History on a Monday

Seminar Series for Postgraduates and Faculty

Held at 12.10-1.30
in Woolley Common Room, Woolley Building A22
(Enter Woolley through the entrance on Science Road and climb the stairs in front of you. Turn left down the corridor, and the WCR is the door at the end of the hall)
Click here for map

2015 Coordinators:
Dr Sarah Walsh and Peter Hobbins
Click here to email

The semester at a glance

Semester 1, 2015

Date Speaker Title
9 March Tamson Pietsch, James Drown, David Garner Panel: historical geography and spatiality
16 March Jude Philp The Animal Parts of Objects: History in Museums
23 March Janet Golden  Babies Made Us Modern
30 March Jon Lawrence
Reconstructing the politics of everyday life, 1945-1990
6 April Mid-semester break No session
13 April    
20 April

Sheila Fitzpatrick

On Stalin’s team: the years of living dangerously in Soviet politics
27 April    
4 May Cincy McCreery TBA
11 May Glenda Sluga and colleagues What's new in inernational history?
18 May    
25 May    
1 June TBA Spotlight

Semester 2, 2015

Date Speaker Title
27 July TBA In conversation with Glenda Sluga
3 August   Panel: The case in historical methodology
10 August    
17 August Julie Smith (TBC) TBA
24 August Judith Keene TBA
31 August TBA Panel: Economics and history
7 September    
14 September TBA Panel: Digital genealogy and individual lives
21 September Tamson Pietsch The floating university
28 September Mid-semester break
No session
5 October Labor Day holiday
No session
12 October James Curran TBA
19 October    
26 October David Hunt Girt (TBC)

Abstracts


The Animal Parts of Objects: History in Museums
Dr. Jude Philp,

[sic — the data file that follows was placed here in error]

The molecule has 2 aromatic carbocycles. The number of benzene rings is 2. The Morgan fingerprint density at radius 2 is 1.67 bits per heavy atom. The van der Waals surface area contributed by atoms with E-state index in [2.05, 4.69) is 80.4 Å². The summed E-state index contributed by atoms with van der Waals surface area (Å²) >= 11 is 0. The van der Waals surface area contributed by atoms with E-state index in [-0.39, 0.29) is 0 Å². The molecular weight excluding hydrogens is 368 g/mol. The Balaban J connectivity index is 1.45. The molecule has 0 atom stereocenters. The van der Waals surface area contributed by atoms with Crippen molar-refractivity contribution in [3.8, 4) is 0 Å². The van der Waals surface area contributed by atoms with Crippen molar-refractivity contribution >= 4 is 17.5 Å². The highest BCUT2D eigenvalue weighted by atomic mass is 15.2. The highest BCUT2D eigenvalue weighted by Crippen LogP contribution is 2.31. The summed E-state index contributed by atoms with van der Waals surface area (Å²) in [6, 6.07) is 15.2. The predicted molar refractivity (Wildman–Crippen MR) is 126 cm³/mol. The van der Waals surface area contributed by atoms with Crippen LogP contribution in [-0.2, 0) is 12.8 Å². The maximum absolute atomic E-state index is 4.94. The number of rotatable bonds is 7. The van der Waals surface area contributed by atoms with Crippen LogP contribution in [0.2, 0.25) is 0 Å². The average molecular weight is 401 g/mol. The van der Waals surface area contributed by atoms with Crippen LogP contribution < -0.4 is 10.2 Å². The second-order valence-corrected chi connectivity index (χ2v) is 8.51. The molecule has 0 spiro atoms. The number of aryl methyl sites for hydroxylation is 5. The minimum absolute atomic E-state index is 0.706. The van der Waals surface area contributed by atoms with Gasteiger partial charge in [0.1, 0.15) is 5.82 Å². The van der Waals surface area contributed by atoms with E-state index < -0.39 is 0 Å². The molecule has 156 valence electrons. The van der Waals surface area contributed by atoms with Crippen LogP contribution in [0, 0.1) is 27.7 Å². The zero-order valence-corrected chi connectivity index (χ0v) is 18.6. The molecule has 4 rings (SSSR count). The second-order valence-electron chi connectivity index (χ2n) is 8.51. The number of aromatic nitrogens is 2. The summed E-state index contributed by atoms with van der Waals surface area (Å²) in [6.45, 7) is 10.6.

Senior Curator of Macleay Museum
Between 1870 and 1890, anthropologists, explorers, missionaries, traders, and government officers pursued the fauna of southeast coastal Papua New Guinea. In doing so, they also collected objects made by the people they encountered. Thousands of animal skins were sold and donated to museums along with such objects. Within the museum, however, the relationship between animal and object was severed. Frequently museum processes also led to a slow displacement between collector-information and museum item. In this paper, I examine the kinds of information museums maintained. I am particularly concerned with the ways museum systems of categorization created ‘natural’ and ‘unnatural’ objects.



Modern American Babies
Dr Janet Golden,
Professor of History at Rutgers University
Janet will present a brief overview of her book: Babies Made Us Modern, which analyses the dramatic transformations in the lives of babies resulting from ongoing changes in American life in the domains of medicine, the marketplace, politics, demography, family life and popular culture. After that, she’ll discuss the paradoxical “value” of babies in the early twentieth century, when people paid to see them in incubators and paid to give them away.